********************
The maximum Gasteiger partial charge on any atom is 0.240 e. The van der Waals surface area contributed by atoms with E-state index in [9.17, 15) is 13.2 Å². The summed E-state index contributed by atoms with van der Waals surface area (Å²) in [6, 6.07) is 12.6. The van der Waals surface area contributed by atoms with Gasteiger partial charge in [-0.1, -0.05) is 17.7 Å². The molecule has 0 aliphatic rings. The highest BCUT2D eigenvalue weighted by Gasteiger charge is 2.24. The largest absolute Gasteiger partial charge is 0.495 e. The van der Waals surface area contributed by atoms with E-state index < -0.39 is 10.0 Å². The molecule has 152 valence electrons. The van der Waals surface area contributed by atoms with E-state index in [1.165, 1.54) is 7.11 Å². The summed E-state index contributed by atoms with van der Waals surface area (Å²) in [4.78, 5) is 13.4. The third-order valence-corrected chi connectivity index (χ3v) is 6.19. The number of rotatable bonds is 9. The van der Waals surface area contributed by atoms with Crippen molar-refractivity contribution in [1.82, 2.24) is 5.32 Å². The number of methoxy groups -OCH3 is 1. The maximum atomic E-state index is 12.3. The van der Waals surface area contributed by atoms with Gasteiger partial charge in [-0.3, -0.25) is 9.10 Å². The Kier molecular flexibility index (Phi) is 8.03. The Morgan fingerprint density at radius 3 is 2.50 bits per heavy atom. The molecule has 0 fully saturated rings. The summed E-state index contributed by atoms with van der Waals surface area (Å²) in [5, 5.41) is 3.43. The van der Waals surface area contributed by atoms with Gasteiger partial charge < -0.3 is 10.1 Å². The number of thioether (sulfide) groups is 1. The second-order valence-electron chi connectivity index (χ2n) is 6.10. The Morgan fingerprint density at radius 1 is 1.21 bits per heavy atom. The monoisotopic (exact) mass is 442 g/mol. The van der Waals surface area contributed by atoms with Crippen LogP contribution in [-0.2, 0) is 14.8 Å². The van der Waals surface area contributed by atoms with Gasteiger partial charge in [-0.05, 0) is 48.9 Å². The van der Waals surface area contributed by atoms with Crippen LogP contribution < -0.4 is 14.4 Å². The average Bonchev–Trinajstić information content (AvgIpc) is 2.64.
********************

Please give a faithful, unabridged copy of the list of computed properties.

The maximum Gasteiger partial charge on any atom is 0.240 e. The van der Waals surface area contributed by atoms with E-state index in [9.17, 15) is 13.2 Å². The summed E-state index contributed by atoms with van der Waals surface area (Å²) in [6, 6.07) is 12.6. The van der Waals surface area contributed by atoms with Gasteiger partial charge in [-0.1, -0.05) is 17.7 Å². The molecule has 0 aliphatic rings. The highest BCUT2D eigenvalue weighted by Gasteiger charge is 2.24. The largest absolute Gasteiger partial charge is 0.495 e. The van der Waals surface area contributed by atoms with E-state index < -0.39 is 10.0 Å². The molecule has 152 valence electrons. The van der Waals surface area contributed by atoms with E-state index in [1.165, 1.54) is 7.11 Å². The summed E-state index contributed by atoms with van der Waals surface area (Å²) in [4.78, 5) is 13.4. The third-order valence-corrected chi connectivity index (χ3v) is 6.19. The number of rotatable bonds is 9. The van der Waals surface area contributed by atoms with Crippen molar-refractivity contribution in [1.82, 2.24) is 5.32 Å². The number of methoxy groups -OCH3 is 1. The maximum atomic E-state index is 12.3. The van der Waals surface area contributed by atoms with Gasteiger partial charge in [-0.3, -0.25) is 9.10 Å². The Kier molecular flexibility index (Phi) is 8.03. The Morgan fingerprint density at radius 3 is 2.50 bits per heavy atom. The molecule has 0 fully saturated rings. The summed E-state index contributed by atoms with van der Waals surface area (Å²) in [5, 5.41) is 3.43. The van der Waals surface area contributed by atoms with Gasteiger partial charge < -0.3 is 10.1 Å². The number of thioether (sulfide) groups is 1. The second-order valence-electron chi connectivity index (χ2n) is 6.10. The Morgan fingerprint density at radius 1 is 1.21 bits per heavy atom. The monoisotopic (exact) mass is 442 g/mol. The van der Waals surface area contributed by atoms with Crippen LogP contribution in [-0.2, 0) is 14.8 Å². The van der Waals surface area contributed by atoms with Gasteiger partial charge in [-0.05, 0) is 48.9 Å². The van der Waals surface area contributed by atoms with Crippen LogP contribution < -0.4 is 14.4 Å². The average Bonchev–Trinajstić information content (AvgIpc) is 2.64.